I urge anyone who is concerned of the quality of water at their homes please have it checked out by a plumber, and then report those findings to the Village office.

I would like to thank all of the residents who came out to our annual fall town hall meeting, and I'm looking forward to to seeing you at our spring meeting in a few months time.

Friday, November 11, 2016

A Personal Remembrance

Fred Courtman
My father, Fred Courtman, was a veteran.  He joined the British Royal Air Force as a young man before the Second World War.  He was trained in electronics and avionics.   He spent much of 1938 and 1939 patching up RAF planes broken by over eager student pilots, or later shot at by Germans.  He witnessed the Battle of Britain from the tarmac of airfields around London.

Shortly after that he was sent overseas to Canada to become a part of the British Commonwealth Air Training Plan, or BCATP.  Now he spent his days patching up the brightly painted yellow training aircraft of the training schools around Calgary.  He spent much of his time posted at what is now the Calgary International Airport (YYC).  He told me stories of he and his RAF colleagues marching around the drill hall which is now home to the Hangar Flight Museum (formerly, the Aerospace Museum) .  He met and married my mother while he was stationed here.

He was shipped back shortly after the war ended.  My Mom followed as soon as civilians were permitted to sail.  My Mom told us that she was in the very last convoy to leave Halifax. That makes my Mom a "reverse" War Bride!  She went to Britain, at the same time thousands of British girls were coming here after marrying Canadian soldiers, over there!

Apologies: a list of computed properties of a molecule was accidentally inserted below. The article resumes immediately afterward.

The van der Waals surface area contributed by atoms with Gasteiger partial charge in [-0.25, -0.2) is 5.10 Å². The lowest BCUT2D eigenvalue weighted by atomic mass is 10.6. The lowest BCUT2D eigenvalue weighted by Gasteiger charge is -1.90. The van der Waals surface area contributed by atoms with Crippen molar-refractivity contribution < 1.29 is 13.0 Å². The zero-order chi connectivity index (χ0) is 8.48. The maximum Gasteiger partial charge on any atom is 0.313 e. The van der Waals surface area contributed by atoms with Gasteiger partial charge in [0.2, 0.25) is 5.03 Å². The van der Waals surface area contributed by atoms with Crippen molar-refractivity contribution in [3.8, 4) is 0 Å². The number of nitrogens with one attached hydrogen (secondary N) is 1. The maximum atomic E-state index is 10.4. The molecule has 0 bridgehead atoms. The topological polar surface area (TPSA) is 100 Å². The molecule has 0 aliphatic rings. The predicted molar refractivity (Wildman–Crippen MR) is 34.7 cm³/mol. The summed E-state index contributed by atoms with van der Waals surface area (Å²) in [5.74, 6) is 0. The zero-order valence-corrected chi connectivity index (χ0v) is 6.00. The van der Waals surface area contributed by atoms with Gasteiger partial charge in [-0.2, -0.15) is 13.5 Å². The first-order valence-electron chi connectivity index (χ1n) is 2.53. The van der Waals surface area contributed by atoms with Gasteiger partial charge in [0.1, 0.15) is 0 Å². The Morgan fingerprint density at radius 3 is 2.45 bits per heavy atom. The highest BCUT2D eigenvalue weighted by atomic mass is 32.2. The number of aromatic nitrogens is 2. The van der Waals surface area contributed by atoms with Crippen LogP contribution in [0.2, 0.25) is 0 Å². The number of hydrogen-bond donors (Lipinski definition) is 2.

Life in Britain was hard after the war.  Factories that would have hired my Dad with his electronics and avionic skills had been bombed into oblivion.  Shortly after my birth my parents decided to return to Canada.  We three sailed back to Canada as part of a shipload of immigrants and refugees.  My Mom loved to say that she was one of the few immigrants to arrive in Canada carrying a Canadian passport!

The rest they say is history.  My parents settled in Calgary after they came to Canada, and Dad worked at the Calgary Brewery on Blackfoot Trail for many years until he retired.  Although he didn't talk about it often, my Dad was always very proud of his eight years in the Royal Air Force.  He wore a poppy every year, and he loved his adopted country.

My Dad passed away sixteen years ago.

I will be attending  the Remembrance Day ceremonies at Acme on Friday morning.  I will be placing a wreath on behalf of the Village of Beiseker, but I will also be thinking about my Dad!